Building robots, solving murders, composing music — it’s all in a day’s work for Abi Fidler. As the technology coordinator for the Boys & Girls Club of Hilton Head Island, Fidler, 26, is helping fuel the imaginations of hundreds of children every day in the club’s computer lab.
“The most rewarding thing is to see a member find something they are really passionate about doing,” says Fidler. “So many of our kids don’t have access to computers at home and rarely get the opportunity to create content such as music or movies. My favorite part of the job is when someone tells me ‘I never knew we could do this!’ and asks to learn more about it.”
Fidler has turned the lab into a place where kids learn complex math concepts by building robots or working with software based on “CSI.” But creative pursuits are represented as well; Fidler says kids can animate movies, compose music, learn to play instruments, design fashions and, in one case, dance along with Beyonce.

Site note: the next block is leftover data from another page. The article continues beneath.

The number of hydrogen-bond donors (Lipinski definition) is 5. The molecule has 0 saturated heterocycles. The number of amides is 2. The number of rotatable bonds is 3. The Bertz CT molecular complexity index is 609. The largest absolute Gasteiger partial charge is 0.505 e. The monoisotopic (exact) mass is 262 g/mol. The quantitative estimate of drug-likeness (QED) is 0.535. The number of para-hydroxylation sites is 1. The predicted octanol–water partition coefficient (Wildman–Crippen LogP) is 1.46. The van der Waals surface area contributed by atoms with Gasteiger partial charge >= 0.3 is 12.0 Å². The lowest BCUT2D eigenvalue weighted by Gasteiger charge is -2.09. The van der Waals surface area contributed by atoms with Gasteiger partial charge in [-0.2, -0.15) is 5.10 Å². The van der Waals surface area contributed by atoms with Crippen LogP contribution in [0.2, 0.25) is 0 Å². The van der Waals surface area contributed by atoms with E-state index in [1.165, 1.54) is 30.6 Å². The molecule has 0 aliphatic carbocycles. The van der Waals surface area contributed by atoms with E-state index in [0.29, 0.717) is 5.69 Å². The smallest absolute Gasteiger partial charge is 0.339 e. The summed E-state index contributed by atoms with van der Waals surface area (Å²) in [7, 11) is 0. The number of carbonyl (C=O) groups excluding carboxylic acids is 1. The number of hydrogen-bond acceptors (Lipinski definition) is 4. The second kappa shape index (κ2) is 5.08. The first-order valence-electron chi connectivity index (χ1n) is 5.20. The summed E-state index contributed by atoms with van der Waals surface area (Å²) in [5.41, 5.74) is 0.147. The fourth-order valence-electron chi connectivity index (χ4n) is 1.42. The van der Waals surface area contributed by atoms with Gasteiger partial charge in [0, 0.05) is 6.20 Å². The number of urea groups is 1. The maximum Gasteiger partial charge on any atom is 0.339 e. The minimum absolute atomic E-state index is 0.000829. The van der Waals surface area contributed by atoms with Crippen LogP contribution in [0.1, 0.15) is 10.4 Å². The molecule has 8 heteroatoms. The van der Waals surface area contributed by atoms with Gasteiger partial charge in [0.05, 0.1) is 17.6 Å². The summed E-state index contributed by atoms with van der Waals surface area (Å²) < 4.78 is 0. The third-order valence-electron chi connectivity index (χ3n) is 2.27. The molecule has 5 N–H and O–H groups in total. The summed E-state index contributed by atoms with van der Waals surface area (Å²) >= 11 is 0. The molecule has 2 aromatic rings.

The idea is not just to have a computer lab, says Fidler. “It’s about how can you integrate the computer into what kids are interested in.”
Her work hasn’t gone unnoticed. This year, the Hilton Head Island Boys & Girls Club received the National Technology Programming Award from the national governing body for Boys & Girls Clubs, which oversees 4,300 clubs across the country.
“Abi has taken the lab to a whole new level. She’s breathed life into it and made it inviting,” said JoyceWright, unit director of the Hilton Head club. She credits Fidler’s passion as one of the main reasons that the club was able to raise the needed funds for technology lab improvements. The club currently has 29 computers that serve more than 350 kids; the expansion will offer more opportunities for integrated learning.
A Hilton Head native with a degree in psychology, Fidler says she always knew she wanted to work with kids. She left home to pursue an MBA at the University of South Carolina, where she was part of a work/study program in the computer lab.
“I have so much fun coming to work every day. It’s great to see young kids who may have never really created something
create a song, or a book on computer. I love what I do.”